November Person of the Month: Michelle Rand
Michelle Rand is a seventh-grade math teacher at Queens United Middle School, now in its second year of partnership with Turnaround for Children. Ms. Rand was nominated by Turnaround Instructional Coach Sharon Chapman for her leadership in creating a teacher boot camp to train all new and returning teachers on schoolwide procedures before the first day of school.
THE 180: How long have you been teaching?
MICHELLE RAND: Thirteen years; this is the start of my fourth year at Queens United.
THE 180: Did you always know that you wanted to work in education?
MICHELLE RAND: I wasn’t 100% sure. In college, I majored in biology and mathematics, but it was really the math that interested me. I knew I didn’t want to have a career sitting behind a desk all day; it’s not my personality. So, I took a few education courses and fell in love. I’m happy that change happened. I don’t think I would have been as happy doing something else as I am teaching, as stressful as it can be.
THE 180: This is Turnaround’s second year partnering with Queens United. What changes have you noticed in the school?
MICHELLE RAND: The school’s environment is much calmer this year than it was last year. A huge part of this is because of better hallway transitions. We had a transition team that worked together to format how each grade would transition, who would be involved and how to roll it out to staff. That’s been huge, getting kids to class on time. We also have teachers at the door greeting each kid individually as they come into the classroom so we can see whether or not the kids are ready. If they’re not emotionally ready to come in the class, we give them a few more minutes—go to the back of the line and get yourself together before coming in.
We also spent a lot of time at the beginning of the year with the teachers talking about classroom routines and how important they are for our kids by creating a structured environment where they feel safe. That was something that wasn’t necessarily present in all the classrooms last year, which made things challenging because students didn’t always know what they should be doing. This year almost every single classroom has very specific and noticeable classroom routines and procedures.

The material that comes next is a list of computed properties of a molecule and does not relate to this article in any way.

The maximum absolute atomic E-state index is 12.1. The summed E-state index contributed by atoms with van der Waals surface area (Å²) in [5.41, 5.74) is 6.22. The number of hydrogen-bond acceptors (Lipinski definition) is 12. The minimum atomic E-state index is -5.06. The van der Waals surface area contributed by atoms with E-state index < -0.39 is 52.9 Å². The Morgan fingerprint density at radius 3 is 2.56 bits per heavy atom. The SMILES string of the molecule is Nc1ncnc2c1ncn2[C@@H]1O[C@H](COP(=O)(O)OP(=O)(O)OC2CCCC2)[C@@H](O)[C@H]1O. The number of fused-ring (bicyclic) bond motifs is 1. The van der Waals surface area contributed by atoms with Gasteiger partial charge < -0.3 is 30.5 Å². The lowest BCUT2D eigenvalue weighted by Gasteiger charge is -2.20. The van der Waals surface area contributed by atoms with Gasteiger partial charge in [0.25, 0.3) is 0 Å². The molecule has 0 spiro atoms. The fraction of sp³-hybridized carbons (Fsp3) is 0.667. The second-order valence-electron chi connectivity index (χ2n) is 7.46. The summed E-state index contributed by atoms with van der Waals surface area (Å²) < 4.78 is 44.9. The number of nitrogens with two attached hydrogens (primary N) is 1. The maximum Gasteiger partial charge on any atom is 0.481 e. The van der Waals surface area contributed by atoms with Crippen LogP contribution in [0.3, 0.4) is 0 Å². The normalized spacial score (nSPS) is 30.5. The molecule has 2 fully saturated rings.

THE 180: Yes, Sharon told us that you created a teacher boot camp at the beginning of the year for new and returning students. What prompted you to do that?
MICHELLE RAND: We noticed that that kids did better in classrooms where there were consistent routines and procedures. A lot of teachers didn’t have these routines so we thought the problem might be that they just didn’t know how.
It was really important to train, especially the new teachers, on how to create routines and procedures before class even starts. Even something as simple as how kids enter the classroom has a big effect – what should kids be doing? Is there a do-now activity on the board when they first arrive? The Teacher Boot Camp was a way to create consistency across the school. If students know that in every classroom they have some type of do-now activity for them, they know what to expect. They know what happens step-by-step, so there are less behavioral interruptions and teachers are able to focus more on content vs. behavior.
THE 180: What Turnaround for Children strategies do you find yourself using the most?
MICHELLE RAND: I would say I use the three R’s the most – reminding, reinforcing and redirecting language. I think I always try to use positive language, but I’m more mindful of it now. I take time to stop, take a breath and think about what’s going to come out of my mouth and who I’m going to address. My first year at Queens United, I would get very frustrated and yell a lot. My second year, before Turnaround came, I knew yelling wasn’t going to cut it. Then when Turnaround came, I realized, okay, this is what’s going to work.
THE 180: What is the most important thing that students need to succeed?
MICHELLE RAND: I think that they need their basic needs met. Before they can succeed, they need food, shelter, a safe home and an adult they can trust. They need things before even coming into the school building, which a lot of kids lack.
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